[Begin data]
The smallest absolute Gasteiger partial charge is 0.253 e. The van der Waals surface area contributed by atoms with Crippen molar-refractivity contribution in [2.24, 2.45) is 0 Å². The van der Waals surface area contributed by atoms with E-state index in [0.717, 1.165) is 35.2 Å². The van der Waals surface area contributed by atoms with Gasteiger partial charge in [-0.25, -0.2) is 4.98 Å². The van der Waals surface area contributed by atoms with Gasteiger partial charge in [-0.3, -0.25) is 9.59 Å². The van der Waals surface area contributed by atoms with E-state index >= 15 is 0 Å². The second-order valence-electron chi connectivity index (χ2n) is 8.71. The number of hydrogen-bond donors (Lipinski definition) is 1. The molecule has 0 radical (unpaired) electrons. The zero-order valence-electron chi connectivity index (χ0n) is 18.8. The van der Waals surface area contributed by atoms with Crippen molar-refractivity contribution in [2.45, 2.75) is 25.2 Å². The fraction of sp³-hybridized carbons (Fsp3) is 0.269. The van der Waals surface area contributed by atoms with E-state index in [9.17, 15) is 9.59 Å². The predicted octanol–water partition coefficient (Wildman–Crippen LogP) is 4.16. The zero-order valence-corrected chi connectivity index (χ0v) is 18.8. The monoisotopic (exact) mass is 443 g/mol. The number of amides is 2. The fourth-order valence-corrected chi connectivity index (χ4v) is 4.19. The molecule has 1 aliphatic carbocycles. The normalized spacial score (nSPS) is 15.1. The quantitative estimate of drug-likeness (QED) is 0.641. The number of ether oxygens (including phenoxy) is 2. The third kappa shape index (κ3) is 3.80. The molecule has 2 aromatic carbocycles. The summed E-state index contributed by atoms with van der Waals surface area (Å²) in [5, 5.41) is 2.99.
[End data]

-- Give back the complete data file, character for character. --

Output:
The smallest absolute Gasteiger partial charge is 0.253 e. The van der Waals surface area contributed by atoms with Crippen molar-refractivity contribution in [2.24, 2.45) is 0 Å². The van der Waals surface area contributed by atoms with E-state index in [0.717, 1.165) is 35.2 Å². The van der Waals surface area contributed by atoms with Gasteiger partial charge in [-0.25, -0.2) is 4.98 Å². The van der Waals surface area contributed by atoms with Gasteiger partial charge in [-0.3, -0.25) is 9.59 Å². The van der Waals surface area contributed by atoms with E-state index >= 15 is 0 Å². The second-order valence-electron chi connectivity index (χ2n) is 8.71. The number of hydrogen-bond donors (Lipinski definition) is 1. The molecule has 0 radical (unpaired) electrons. The zero-order valence-electron chi connectivity index (χ0n) is 18.8. The van der Waals surface area contributed by atoms with Crippen molar-refractivity contribution in [2.45, 2.75) is 25.2 Å². The fraction of sp³-hybridized carbons (Fsp3) is 0.269. The van der Waals surface area contributed by atoms with E-state index in [9.17, 15) is 9.59 Å². The predicted octanol–water partition coefficient (Wildman–Crippen LogP) is 4.16. The zero-order valence-corrected chi connectivity index (χ0v) is 18.8. The monoisotopic (exact) mass is 443 g/mol. The number of amides is 2. The fourth-order valence-corrected chi connectivity index (χ4v) is 4.19. The molecule has 1 aliphatic carbocycles. The normalized spacial score (nSPS) is 15.1. The quantitative estimate of drug-likeness (QED) is 0.641. The number of ether oxygens (including phenoxy) is 2. The third kappa shape index (κ3) is 3.80. The molecule has 2 aromatic carbocycles. The summed E-state index contributed by atoms with van der Waals surface area (Å²) in [5, 5.41) is 2.99.